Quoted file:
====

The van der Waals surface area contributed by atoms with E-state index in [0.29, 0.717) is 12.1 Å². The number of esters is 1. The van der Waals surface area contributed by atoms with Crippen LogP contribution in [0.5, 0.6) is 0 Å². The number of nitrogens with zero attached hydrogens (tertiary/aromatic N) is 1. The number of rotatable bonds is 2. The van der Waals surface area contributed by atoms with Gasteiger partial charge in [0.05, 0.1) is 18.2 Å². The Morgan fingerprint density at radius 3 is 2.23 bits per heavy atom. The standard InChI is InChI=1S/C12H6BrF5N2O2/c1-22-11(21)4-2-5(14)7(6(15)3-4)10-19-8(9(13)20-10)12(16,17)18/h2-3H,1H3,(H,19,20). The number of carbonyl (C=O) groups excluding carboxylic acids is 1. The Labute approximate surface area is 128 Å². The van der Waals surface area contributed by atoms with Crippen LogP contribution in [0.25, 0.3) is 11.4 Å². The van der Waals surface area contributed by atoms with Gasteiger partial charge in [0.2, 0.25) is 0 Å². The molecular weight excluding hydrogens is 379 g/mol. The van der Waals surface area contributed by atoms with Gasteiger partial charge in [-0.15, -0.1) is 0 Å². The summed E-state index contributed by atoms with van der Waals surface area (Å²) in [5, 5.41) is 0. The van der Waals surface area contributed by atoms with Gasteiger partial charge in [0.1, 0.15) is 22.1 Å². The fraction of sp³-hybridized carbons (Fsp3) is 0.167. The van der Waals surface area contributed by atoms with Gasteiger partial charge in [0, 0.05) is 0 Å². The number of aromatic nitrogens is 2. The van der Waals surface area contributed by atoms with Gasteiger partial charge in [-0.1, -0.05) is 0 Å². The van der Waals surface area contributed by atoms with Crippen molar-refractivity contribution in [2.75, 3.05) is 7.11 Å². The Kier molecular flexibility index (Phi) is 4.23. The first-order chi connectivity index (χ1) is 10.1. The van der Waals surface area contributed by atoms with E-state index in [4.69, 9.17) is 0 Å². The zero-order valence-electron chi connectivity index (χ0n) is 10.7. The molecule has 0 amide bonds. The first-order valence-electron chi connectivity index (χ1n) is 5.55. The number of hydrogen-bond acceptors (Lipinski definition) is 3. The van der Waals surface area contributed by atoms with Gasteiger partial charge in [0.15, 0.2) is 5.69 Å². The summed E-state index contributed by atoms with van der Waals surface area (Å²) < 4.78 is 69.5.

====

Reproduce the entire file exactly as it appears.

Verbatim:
The van der Waals surface area contributed by atoms with E-state index in [0.29, 0.717) is 12.1 Å². The number of esters is 1. The van der Waals surface area contributed by atoms with Crippen LogP contribution in [0.5, 0.6) is 0 Å². The number of nitrogens with zero attached hydrogens (tertiary/aromatic N) is 1. The number of rotatable bonds is 2. The van der Waals surface area contributed by atoms with Gasteiger partial charge in [0.05, 0.1) is 18.2 Å². The Morgan fingerprint density at radius 3 is 2.23 bits per heavy atom. The standard InChI is InChI=1S/C12H6BrF5N2O2/c1-22-11(21)4-2-5(14)7(6(15)3-4)10-19-8(9(13)20-10)12(16,17)18/h2-3H,1H3,(H,19,20). The number of carbonyl (C=O) groups excluding carboxylic acids is 1. The Labute approximate surface area is 128 Å². The van der Waals surface area contributed by atoms with Crippen LogP contribution in [0.25, 0.3) is 11.4 Å². The van der Waals surface area contributed by atoms with Gasteiger partial charge in [0.2, 0.25) is 0 Å². The molecular weight excluding hydrogens is 379 g/mol. The van der Waals surface area contributed by atoms with Gasteiger partial charge in [-0.15, -0.1) is 0 Å². The summed E-state index contributed by atoms with van der Waals surface area (Å²) in [5, 5.41) is 0. The van der Waals surface area contributed by atoms with Gasteiger partial charge in [0.1, 0.15) is 22.1 Å². The fraction of sp³-hybridized carbons (Fsp3) is 0.167. The van der Waals surface area contributed by atoms with Gasteiger partial charge in [0, 0.05) is 0 Å². The number of aromatic nitrogens is 2. The van der Waals surface area contributed by atoms with Gasteiger partial charge in [-0.1, -0.05) is 0 Å². The van der Waals surface area contributed by atoms with Crippen molar-refractivity contribution in [2.75, 3.05) is 7.11 Å². The Kier molecular flexibility index (Phi) is 4.23. The first-order chi connectivity index (χ1) is 10.1. The van der Waals surface area contributed by atoms with E-state index in [4.69, 9.17) is 0 Å². The zero-order valence-electron chi connectivity index (χ0n) is 10.7. The molecule has 0 amide bonds. The first-order valence-electron chi connectivity index (χ1n) is 5.55. The number of hydrogen-bond acceptors (Lipinski definition) is 3. The van der Waals surface area contributed by atoms with Gasteiger partial charge in [0.15, 0.2) is 5.69 Å². The summed E-state index contributed by atoms with van der Waals surface area (Å²) < 4.78 is 69.5.